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Standard Forth versus Python: a case study

I realized that I have a little job on the table that is a fine test of
the Python versus Standard Forth code availability and reusability issue.

Note that I have little experience with either Python or Standard Forth
(but I have much experience with a very nonstandard Forth). I've noodled
around a bit with both gforth and Python, but I've never done a serious
application in either. In my heart, I'm more of a Forth fan: Python is a
bit too much of a black box for my taste. But in the end, I have work to
get done.

The problem:

I have a bunch of image files in FITS format. For each raster row in
each file, I need to determine the median pixel value and subtract it
from all of the pixels in that row, and then write out the results as
new FITS files.

This is a real problem I need to solve, not a made-up toy problem. I was
originally thinking of solving it in C (I know where to get the pieces
in that language), but it seemed like a good test problem for the Python
versus Forth issue.

I looked to import FITS reading/writing, array manipulation, and median
determination. From there, the solution should be pretty easy.

So, first look for a median function in Python. A little googling finds:

http://www.astro.cornell.edu/staff/loredo/statpy/

Wow! This is good stuff! An embarrassment of riches here! There are even
several FITS modules, and I wasn't even looking for those yet. And just
for further gratification, the page's author is an old student of mine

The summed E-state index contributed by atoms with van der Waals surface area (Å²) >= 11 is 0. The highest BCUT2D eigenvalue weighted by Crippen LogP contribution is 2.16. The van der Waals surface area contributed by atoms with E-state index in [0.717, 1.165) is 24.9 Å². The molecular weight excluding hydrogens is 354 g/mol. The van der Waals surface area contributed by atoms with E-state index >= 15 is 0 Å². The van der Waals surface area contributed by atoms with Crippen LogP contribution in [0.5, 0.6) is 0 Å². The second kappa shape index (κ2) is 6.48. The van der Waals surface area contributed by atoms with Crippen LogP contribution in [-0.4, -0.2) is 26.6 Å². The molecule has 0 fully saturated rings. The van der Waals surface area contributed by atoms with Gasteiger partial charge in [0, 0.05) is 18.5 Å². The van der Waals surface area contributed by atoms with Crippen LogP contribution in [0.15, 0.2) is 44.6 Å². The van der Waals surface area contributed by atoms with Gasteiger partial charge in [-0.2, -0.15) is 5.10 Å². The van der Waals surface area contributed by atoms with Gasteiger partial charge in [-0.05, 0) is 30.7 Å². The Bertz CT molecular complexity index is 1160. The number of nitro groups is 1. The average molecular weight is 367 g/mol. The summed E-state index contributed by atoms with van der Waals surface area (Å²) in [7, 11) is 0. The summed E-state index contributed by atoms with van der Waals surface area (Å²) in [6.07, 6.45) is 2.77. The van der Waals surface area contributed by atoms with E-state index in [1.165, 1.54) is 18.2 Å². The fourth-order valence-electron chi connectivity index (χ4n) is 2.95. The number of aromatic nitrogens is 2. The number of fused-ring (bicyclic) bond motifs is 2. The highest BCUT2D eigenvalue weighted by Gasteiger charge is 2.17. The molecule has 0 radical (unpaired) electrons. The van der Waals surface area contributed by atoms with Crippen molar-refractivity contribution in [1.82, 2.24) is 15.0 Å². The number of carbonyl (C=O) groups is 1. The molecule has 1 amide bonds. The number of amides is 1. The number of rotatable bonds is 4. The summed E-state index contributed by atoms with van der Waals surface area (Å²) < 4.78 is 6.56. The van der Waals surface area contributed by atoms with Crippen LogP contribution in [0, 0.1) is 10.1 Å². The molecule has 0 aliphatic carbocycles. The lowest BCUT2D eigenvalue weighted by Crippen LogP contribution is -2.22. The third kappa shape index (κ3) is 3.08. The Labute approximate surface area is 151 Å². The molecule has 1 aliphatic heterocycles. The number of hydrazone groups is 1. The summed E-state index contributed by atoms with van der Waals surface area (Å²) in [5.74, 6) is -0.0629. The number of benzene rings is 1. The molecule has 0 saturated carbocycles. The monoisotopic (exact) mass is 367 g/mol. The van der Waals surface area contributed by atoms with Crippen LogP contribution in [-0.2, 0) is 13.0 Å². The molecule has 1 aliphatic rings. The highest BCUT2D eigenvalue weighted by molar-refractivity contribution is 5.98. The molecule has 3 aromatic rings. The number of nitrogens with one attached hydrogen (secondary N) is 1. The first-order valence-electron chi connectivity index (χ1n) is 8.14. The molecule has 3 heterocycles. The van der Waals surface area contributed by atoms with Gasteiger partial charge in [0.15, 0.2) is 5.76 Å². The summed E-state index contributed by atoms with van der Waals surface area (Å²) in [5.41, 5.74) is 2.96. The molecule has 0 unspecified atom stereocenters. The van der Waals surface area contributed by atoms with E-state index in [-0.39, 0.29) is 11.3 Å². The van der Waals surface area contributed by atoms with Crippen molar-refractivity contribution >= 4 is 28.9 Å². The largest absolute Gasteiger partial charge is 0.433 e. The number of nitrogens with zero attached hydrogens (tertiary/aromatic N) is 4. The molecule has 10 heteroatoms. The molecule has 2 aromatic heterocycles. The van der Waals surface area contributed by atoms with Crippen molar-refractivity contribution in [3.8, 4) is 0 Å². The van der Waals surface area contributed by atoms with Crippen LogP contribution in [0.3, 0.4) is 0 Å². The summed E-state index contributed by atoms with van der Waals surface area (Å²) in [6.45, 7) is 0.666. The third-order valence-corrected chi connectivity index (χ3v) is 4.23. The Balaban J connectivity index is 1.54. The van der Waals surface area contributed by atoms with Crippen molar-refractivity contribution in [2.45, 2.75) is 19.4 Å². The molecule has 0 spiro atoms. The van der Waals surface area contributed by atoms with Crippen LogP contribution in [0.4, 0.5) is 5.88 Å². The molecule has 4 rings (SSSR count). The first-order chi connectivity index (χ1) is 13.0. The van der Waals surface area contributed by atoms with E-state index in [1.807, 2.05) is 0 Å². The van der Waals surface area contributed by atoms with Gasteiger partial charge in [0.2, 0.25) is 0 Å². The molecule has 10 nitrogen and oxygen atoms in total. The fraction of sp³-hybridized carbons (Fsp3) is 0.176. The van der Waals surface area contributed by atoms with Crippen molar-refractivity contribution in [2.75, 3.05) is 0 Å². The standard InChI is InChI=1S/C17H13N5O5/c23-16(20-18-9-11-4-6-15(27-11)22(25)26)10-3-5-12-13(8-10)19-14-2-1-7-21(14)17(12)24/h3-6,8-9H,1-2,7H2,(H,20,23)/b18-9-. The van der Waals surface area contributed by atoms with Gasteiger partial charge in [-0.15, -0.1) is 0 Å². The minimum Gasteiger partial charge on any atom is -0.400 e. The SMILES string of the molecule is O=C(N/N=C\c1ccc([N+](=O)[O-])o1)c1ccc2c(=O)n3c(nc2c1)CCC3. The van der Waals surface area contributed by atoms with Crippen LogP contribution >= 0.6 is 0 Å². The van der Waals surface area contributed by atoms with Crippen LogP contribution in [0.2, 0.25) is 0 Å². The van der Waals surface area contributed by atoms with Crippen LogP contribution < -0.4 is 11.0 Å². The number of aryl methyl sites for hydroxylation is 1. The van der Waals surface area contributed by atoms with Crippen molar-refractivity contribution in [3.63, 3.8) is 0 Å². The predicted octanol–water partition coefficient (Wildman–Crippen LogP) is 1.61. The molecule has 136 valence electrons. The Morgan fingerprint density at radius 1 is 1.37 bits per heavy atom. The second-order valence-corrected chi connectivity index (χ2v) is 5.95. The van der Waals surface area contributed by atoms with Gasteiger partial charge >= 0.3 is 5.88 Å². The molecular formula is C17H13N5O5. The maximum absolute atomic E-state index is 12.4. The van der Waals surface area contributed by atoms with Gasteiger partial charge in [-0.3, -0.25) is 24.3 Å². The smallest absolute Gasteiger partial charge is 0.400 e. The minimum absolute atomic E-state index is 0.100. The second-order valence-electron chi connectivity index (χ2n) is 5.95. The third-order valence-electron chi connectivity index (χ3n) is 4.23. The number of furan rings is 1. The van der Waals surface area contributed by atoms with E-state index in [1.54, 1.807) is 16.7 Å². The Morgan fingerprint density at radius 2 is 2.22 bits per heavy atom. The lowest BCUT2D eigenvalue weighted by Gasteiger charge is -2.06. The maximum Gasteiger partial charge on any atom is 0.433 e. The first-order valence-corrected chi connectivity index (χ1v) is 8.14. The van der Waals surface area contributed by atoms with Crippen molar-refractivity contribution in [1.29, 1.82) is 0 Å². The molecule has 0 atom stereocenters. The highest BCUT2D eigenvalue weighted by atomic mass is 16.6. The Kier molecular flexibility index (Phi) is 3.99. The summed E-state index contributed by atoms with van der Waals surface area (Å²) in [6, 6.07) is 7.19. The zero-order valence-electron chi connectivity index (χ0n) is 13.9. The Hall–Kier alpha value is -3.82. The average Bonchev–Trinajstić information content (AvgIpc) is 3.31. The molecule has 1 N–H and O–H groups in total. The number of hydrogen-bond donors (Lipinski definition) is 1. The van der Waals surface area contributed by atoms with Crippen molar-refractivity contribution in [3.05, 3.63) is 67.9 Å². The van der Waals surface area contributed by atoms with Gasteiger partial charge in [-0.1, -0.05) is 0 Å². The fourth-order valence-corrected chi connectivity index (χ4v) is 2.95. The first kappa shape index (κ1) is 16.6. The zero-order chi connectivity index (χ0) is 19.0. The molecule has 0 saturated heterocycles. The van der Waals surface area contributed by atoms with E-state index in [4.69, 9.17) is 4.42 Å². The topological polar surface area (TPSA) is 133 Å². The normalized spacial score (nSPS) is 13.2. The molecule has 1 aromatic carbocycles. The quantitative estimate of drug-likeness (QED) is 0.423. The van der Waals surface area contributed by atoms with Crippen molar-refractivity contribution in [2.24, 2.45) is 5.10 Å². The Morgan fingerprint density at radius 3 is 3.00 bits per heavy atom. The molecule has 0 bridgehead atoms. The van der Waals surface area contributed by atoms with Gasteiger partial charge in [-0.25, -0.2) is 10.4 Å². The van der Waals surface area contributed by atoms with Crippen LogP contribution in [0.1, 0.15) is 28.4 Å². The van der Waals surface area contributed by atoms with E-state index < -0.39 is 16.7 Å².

(but I'll try not to let this influence my attitude). So, I followed the
link to:

http://www.nmr.mgh.harvard.edu/Neura...ry/python.html

From there, I downloaded stats.py, and the two other modules the page
says it requires, and installed them in my site-packages directory. Then
"from stats import median" got me a function to approximately determine
the median of a list. It just worked. The approximation is good enough
for my purposes here.

Pyfits required a little more resourcefulness , in part because STSCI's
ftp server was down yesterday, but I got it installed too. It helps that
when something is missing, the error message gives you a module name. It
needs the numarray module, so I got array manipulation as a side effect.

I haven't finished the program, but I've tried out the pieces and all
looks well here.

OK, now for Forth. Googling for "forth dup swap median" easily found:

http://www.taygeta.com/fsl/library/find.seq

At first blush, this looked really good for Forth. The search zeroed in
on just what I wanted, no extras. The algorithm is better than the one
in the Python stats module: it gives exact results, so there's no need
to check that an approximation is good enough. But then, the
disappointment came.

What do you do with this file? It documents the words it depends on, but
not where to get them. I'm looking at a significant effort to assemble
the pieces here, an effort I didn't suffer through with Python. So, my
first question was: "Is it worth it?".

The answer came from searching for FITS support in Forth. If it exists
in public, it must be really well hidden. That's a "show stopper", so
there was no point in pursuing the Forth approach further.

In the end, it was like comparing a muzzle-loading sharpshooter's rifle
with a machine gun: Forth got off one really good shot, but Python just
mowed the problems down.

The advocates of the idea that Standard Forth has been a boon to code
reusability seem mostly to be people with large private libraries of
Forth legacy code. No doubt to them it really has been a boon. But I
think this little experiment shows that for the rest of us, Python has a
published base of reusable code that puts Forth to shame.

--
John Doty, Noqsi Aerospace, Ltd.